Art galleries are, of course, a strong option when reviewing possible exhibition venues. But not every gallery is the same: aside from individual differences, there are a few different types of galleries, each with its own business model and mode of operation. Let’s take a look at a few central types and their comparative benefits for you as an artist.
The most prestigious in the art-dealing world are Commercial Galleries, who represent a selected range of artists and sell their works for a fixed percentage of the profit (which can be quite high – 50% is considered standard in many galleries. Keep that in mind when looking at your options!) From a commercial standpoint, these are almost ideal: they cater specifically to likely clientele and basically do the all the hard work for you – from pricing to advertising to creating a loyal customer base. Developing a relationship with a commercial gallery can be a major step on the way to success, but remember that your ability to get yourself into such galleries depends on the perceived monetary value of your work, usually derived from the current trends in the art world. You may also want to wait until you gather some experience in art shows, and an enthusiastic client base as proof of the popularity of your work, before approaching such a gallery.
While commercial galleries seek profits from selling works of art, Promotional Galleries work on a different business model altogether: they require payment from artists wishing to show their work in the gallery, and are therefore willing to take the risk of showing work belonging to artists who do not yet have a significant client base or much of a public profile and who have not already received notable exposure. They usually demand significantly lower commission than commercial galleries. Promotional galleries vary significantly in the level of service they provide: from little more than providing gallery space to a full range of promotional services. When approaching such gallery (or being approached by one, as is often the case), ask about their past success promoting artists like yourself; speak with artists who have been represented by them in the past to ensure their experience of the gallery’s professionalism was positive; make sure that there is a selection process involved; check that the services they provide are those you are looking for; and most importantly, insist on a written agreement detailing the services they provide.
Rental spaces, like promotional galleries, require payment from artists, but their function is different: instead of “renting” yourself a place in an existing gallery, you get a space for a certain time period which you can use to set up your own exhibition. Rental spaces require hard work – in most places, you will have to do everything yourself, from organizing the space to advertising to manning the space and talking with customers – but if you’re interested in developing experience in these areas this can be valuable.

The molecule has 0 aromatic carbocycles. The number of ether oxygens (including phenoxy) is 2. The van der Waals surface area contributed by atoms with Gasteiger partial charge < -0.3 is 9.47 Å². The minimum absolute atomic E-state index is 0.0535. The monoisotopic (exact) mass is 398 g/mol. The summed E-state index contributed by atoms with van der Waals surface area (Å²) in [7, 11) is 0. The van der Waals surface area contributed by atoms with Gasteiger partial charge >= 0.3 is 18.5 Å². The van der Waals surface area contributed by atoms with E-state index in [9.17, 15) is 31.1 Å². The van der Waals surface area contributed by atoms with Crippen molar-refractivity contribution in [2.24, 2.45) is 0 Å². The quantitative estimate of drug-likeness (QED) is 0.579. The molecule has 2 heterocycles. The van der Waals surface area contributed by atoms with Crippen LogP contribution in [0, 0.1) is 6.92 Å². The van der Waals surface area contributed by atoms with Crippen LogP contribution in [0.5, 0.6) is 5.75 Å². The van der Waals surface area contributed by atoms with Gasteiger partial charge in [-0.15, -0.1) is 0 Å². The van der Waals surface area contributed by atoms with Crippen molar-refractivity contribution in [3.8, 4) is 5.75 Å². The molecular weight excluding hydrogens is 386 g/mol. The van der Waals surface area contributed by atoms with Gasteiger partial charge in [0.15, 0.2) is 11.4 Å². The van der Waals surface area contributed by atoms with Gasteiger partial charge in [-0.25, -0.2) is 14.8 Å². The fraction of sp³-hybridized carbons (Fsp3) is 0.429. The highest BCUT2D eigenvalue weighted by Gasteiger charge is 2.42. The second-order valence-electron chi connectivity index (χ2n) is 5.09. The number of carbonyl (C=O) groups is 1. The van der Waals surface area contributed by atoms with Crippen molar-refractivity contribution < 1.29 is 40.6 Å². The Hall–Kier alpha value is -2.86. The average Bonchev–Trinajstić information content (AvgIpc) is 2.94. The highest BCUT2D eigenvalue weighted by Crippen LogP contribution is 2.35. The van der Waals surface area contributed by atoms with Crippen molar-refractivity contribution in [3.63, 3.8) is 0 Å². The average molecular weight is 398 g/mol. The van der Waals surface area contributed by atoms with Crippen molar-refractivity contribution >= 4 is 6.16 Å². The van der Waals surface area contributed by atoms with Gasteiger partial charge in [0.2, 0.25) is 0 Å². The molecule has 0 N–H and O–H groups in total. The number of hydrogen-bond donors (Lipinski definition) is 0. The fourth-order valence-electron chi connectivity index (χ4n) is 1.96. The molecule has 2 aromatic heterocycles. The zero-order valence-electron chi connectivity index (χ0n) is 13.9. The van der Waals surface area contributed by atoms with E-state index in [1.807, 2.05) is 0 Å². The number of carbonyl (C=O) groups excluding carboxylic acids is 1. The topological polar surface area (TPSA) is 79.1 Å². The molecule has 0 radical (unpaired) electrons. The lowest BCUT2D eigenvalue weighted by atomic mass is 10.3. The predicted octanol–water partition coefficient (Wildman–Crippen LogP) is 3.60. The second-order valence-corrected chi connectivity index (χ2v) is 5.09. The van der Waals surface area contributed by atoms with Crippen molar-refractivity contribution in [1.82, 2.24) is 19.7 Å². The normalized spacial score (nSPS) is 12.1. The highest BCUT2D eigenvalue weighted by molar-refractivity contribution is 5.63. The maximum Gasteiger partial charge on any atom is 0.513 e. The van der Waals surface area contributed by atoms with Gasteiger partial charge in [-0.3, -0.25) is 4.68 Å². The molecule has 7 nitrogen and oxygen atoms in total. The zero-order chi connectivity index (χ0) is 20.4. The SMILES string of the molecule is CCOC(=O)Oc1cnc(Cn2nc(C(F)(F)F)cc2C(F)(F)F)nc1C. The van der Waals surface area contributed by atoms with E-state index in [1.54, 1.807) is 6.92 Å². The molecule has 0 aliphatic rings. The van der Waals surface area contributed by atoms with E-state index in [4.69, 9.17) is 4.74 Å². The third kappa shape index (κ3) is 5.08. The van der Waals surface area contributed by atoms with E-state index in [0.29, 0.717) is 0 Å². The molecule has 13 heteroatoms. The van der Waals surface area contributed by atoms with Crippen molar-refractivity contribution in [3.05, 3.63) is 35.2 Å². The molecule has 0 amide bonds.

Another option that exists in certain places is Co-op, or Co-operative Galleries, also known as artist-run initiatives. A co-op is based around a group of artists who maintain a gallery which shows all of their work by sharing work and expenses between members. As in the case of rental spaces, the artists themselves pay for the venue, but here the price is shared between the members. In such galleries, the artists usually divide the rest of the work, too – working in the gallery, promoting it and in many cases even organizing community activities such as art workshops and the like. Some co-ops may require a commission upon sale, while others will collect only a membership fee. This method can give you valuable experience in different aspects of running exhibitions, while also providing a certain amount of support. This is a good option for “team players” who feel comfortable sharing both profits and responsibilities – though bear in mind that such relationships can become difficult to manage.
There are also Institutional Galleries, which are owned by public institutions (such as museums, universities, city halls, etc.) and hold exhibitions for the benefit of the general public. Their aim is more cultural than commercial, and exhibits are usually not for sale. For you as an artist trying to succeed commercially, an exhibition in such a gallery is not directly profitable, but it can give a great boost to your reputation among art lovers and the general public, as well as an impressive line in your resume. While they usually focus on well-known artists, such galleries sometimes wish to contribute to the community by presenting promising local artists; try to be on the lookout for such opportunities.
Of course all of these types of galleries have a spectrum of providing different levels of service, and this is also something to research when looking at individual galleries. The important thing when deciding which option to go for is to think seriously about which is most appropriate for you at this stage in your career.